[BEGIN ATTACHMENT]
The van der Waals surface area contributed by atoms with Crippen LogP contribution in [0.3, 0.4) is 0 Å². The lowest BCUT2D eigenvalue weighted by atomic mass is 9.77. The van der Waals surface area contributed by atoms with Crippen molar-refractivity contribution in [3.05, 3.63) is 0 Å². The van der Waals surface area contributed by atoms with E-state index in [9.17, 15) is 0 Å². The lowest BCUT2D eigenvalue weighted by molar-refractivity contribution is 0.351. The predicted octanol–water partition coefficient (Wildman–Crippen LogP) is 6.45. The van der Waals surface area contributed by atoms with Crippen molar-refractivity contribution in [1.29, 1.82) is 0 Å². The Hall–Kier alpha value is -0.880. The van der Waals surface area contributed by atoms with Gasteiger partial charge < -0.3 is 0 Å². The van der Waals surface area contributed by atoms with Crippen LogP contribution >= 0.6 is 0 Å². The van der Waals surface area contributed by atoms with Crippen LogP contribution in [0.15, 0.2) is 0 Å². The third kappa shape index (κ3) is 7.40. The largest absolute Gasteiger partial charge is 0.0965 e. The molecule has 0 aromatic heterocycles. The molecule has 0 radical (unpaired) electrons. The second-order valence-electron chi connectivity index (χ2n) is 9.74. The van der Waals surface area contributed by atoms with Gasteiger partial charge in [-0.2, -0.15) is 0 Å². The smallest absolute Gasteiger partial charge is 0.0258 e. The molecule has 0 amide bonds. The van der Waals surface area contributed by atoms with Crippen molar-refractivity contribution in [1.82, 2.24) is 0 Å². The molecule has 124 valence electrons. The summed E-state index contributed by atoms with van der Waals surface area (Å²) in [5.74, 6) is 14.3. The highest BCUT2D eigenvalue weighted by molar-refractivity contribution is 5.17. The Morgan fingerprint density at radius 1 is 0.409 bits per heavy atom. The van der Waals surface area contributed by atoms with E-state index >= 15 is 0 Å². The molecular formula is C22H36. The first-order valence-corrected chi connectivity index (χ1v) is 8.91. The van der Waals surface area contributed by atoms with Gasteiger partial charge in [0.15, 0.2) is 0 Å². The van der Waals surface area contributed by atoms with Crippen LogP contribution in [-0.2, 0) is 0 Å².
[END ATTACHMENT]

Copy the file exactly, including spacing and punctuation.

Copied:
The van der Waals surface area contributed by atoms with Crippen LogP contribution in [0.3, 0.4) is 0 Å². The lowest BCUT2D eigenvalue weighted by atomic mass is 9.77. The van der Waals surface area contributed by atoms with Crippen molar-refractivity contribution in [3.05, 3.63) is 0 Å². The van der Waals surface area contributed by atoms with E-state index in [9.17, 15) is 0 Å². The lowest BCUT2D eigenvalue weighted by molar-refractivity contribution is 0.351. The predicted octanol–water partition coefficient (Wildman–Crippen LogP) is 6.45. The van der Waals surface area contributed by atoms with Crippen molar-refractivity contribution in [1.29, 1.82) is 0 Å². The Hall–Kier alpha value is -0.880. The van der Waals surface area contributed by atoms with Gasteiger partial charge < -0.3 is 0 Å². The van der Waals surface area contributed by atoms with Crippen LogP contribution >= 0.6 is 0 Å². The van der Waals surface area contributed by atoms with Crippen LogP contribution in [0.15, 0.2) is 0 Å². The third kappa shape index (κ3) is 7.40. The largest absolute Gasteiger partial charge is 0.0965 e. The molecule has 0 aromatic heterocycles. The molecule has 0 radical (unpaired) electrons. The second-order valence-electron chi connectivity index (χ2n) is 9.74. The van der Waals surface area contributed by atoms with Gasteiger partial charge in [-0.2, -0.15) is 0 Å². The smallest absolute Gasteiger partial charge is 0.0258 e. The molecule has 0 amide bonds. The van der Waals surface area contributed by atoms with Crippen molar-refractivity contribution in [1.82, 2.24) is 0 Å². The molecule has 124 valence electrons. The summed E-state index contributed by atoms with van der Waals surface area (Å²) in [5.74, 6) is 14.3. The highest BCUT2D eigenvalue weighted by molar-refractivity contribution is 5.17. The Morgan fingerprint density at radius 1 is 0.409 bits per heavy atom. The van der Waals surface area contributed by atoms with E-state index >= 15 is 0 Å². The molecular formula is C22H36. The first-order valence-corrected chi connectivity index (χ1v) is 8.91. The van der Waals surface area contributed by atoms with Gasteiger partial charge in [0.15, 0.2) is 0 Å². The van der Waals surface area contributed by atoms with Crippen LogP contribution in [-0.2, 0) is 0 Å².